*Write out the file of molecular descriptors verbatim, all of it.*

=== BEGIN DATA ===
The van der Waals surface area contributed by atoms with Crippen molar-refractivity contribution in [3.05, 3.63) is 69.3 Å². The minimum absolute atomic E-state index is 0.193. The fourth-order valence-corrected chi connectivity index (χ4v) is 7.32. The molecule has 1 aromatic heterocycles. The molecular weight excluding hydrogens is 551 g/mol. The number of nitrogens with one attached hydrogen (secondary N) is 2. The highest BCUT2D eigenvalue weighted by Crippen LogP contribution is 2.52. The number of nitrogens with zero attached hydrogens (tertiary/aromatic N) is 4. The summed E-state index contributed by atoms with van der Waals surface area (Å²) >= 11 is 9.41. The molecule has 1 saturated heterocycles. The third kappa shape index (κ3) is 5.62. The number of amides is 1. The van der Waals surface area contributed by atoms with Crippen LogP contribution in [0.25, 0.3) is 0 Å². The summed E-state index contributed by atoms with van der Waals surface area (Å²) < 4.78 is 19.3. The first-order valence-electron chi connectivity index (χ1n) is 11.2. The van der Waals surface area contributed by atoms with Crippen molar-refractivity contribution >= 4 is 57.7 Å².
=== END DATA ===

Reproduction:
The van der Waals surface area contributed by atoms with Crippen molar-refractivity contribution in [3.05, 3.63) is 69.3 Å². The minimum absolute atomic E-state index is 0.193. The fourth-order valence-corrected chi connectivity index (χ4v) is 7.32. The molecule has 1 aromatic heterocycles. The molecular weight excluding hydrogens is 551 g/mol. The number of nitrogens with one attached hydrogen (secondary N) is 2. The highest BCUT2D eigenvalue weighted by Crippen LogP contribution is 2.52. The number of nitrogens with zero attached hydrogens (tertiary/aromatic N) is 4. The summed E-state index contributed by atoms with van der Waals surface area (Å²) >= 11 is 9.41. The molecule has 1 saturated heterocycles. The third kappa shape index (κ3) is 5.62. The number of amides is 1. The van der Waals surface area contributed by atoms with Crippen LogP contribution in [0.25, 0.3) is 0 Å². The summed E-state index contributed by atoms with van der Waals surface area (Å²) < 4.78 is 19.3. The first-order valence-electron chi connectivity index (χ1n) is 11.2. The van der Waals surface area contributed by atoms with Crippen molar-refractivity contribution >= 4 is 57.7 Å².